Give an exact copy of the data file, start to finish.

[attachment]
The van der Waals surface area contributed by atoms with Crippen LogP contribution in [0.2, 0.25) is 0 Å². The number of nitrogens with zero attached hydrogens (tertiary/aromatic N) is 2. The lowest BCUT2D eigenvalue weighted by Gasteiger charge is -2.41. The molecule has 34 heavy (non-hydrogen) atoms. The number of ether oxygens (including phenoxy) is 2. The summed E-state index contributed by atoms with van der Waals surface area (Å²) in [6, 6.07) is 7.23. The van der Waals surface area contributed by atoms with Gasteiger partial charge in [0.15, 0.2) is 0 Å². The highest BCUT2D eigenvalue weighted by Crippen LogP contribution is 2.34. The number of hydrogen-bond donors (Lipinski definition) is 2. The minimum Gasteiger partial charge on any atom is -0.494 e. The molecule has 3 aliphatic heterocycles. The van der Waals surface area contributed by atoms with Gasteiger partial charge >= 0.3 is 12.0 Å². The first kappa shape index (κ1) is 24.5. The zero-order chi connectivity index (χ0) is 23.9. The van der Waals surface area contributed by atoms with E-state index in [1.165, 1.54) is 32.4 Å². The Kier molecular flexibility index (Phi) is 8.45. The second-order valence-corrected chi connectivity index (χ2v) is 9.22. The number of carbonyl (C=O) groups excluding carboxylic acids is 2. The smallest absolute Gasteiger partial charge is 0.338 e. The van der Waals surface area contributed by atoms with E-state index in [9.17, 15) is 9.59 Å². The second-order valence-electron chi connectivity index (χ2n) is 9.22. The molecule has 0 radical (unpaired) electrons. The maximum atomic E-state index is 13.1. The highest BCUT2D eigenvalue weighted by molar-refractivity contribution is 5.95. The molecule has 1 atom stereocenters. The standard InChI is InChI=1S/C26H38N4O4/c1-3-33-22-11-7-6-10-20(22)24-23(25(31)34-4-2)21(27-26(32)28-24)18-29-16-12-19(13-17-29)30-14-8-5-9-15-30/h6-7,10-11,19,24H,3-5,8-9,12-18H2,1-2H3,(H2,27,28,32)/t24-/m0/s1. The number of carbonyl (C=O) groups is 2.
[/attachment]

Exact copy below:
The van der Waals surface area contributed by atoms with Crippen LogP contribution in [0.2, 0.25) is 0 Å². The number of nitrogens with zero attached hydrogens (tertiary/aromatic N) is 2. The lowest BCUT2D eigenvalue weighted by Gasteiger charge is -2.41. The molecule has 34 heavy (non-hydrogen) atoms. The number of ether oxygens (including phenoxy) is 2. The summed E-state index contributed by atoms with van der Waals surface area (Å²) in [6, 6.07) is 7.23. The van der Waals surface area contributed by atoms with Gasteiger partial charge in [0.15, 0.2) is 0 Å². The highest BCUT2D eigenvalue weighted by Crippen LogP contribution is 2.34. The number of hydrogen-bond donors (Lipinski definition) is 2. The minimum Gasteiger partial charge on any atom is -0.494 e. The molecule has 3 aliphatic heterocycles. The van der Waals surface area contributed by atoms with Gasteiger partial charge >= 0.3 is 12.0 Å². The first kappa shape index (κ1) is 24.5. The zero-order chi connectivity index (χ0) is 23.9. The van der Waals surface area contributed by atoms with E-state index in [1.165, 1.54) is 32.4 Å². The Kier molecular flexibility index (Phi) is 8.45. The second-order valence-corrected chi connectivity index (χ2v) is 9.22. The number of carbonyl (C=O) groups excluding carboxylic acids is 2. The smallest absolute Gasteiger partial charge is 0.338 e. The van der Waals surface area contributed by atoms with E-state index in [9.17, 15) is 9.59 Å². The second-order valence-electron chi connectivity index (χ2n) is 9.22. The molecule has 0 radical (unpaired) electrons. The maximum atomic E-state index is 13.1. The highest BCUT2D eigenvalue weighted by molar-refractivity contribution is 5.95. The molecule has 1 atom stereocenters. The standard InChI is InChI=1S/C26H38N4O4/c1-3-33-22-11-7-6-10-20(22)24-23(25(31)34-4-2)21(27-26(32)28-24)18-29-16-12-19(13-17-29)30-14-8-5-9-15-30/h6-7,10-11,19,24H,3-5,8-9,12-18H2,1-2H3,(H2,27,28,32)/t24-/m0/s1. The number of carbonyl (C=O) groups is 2.